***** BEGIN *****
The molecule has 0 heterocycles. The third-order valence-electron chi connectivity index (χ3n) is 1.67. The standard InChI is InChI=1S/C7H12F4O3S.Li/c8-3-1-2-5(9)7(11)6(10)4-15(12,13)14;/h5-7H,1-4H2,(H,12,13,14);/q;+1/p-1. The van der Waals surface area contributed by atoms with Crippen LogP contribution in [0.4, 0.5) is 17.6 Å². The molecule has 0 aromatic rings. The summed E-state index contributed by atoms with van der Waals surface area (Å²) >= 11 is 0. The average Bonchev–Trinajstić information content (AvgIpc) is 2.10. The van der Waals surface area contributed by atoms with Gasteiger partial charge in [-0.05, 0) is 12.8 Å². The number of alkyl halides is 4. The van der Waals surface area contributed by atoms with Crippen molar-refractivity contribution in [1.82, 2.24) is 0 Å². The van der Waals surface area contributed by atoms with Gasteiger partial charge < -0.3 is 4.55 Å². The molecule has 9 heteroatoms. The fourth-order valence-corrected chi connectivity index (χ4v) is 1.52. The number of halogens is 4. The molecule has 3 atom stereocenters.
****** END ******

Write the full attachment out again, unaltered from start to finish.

The molecule has 0 heterocycles. The third-order valence-electron chi connectivity index (χ3n) is 1.67. The standard InChI is InChI=1S/C7H12F4O3S.Li/c8-3-1-2-5(9)7(11)6(10)4-15(12,13)14;/h5-7H,1-4H2,(H,12,13,14);/q;+1/p-1. The van der Waals surface area contributed by atoms with Crippen LogP contribution in [0.4, 0.5) is 17.6 Å². The molecule has 0 aromatic rings. The summed E-state index contributed by atoms with van der Waals surface area (Å²) >= 11 is 0. The average Bonchev–Trinajstić information content (AvgIpc) is 2.10. The van der Waals surface area contributed by atoms with Gasteiger partial charge in [-0.05, 0) is 12.8 Å². The number of alkyl halides is 4. The van der Waals surface area contributed by atoms with Crippen molar-refractivity contribution in [1.82, 2.24) is 0 Å². The van der Waals surface area contributed by atoms with Gasteiger partial charge < -0.3 is 4.55 Å². The molecule has 9 heteroatoms. The fourth-order valence-corrected chi connectivity index (χ4v) is 1.52. The number of halogens is 4. The molecule has 3 atom stereocenters.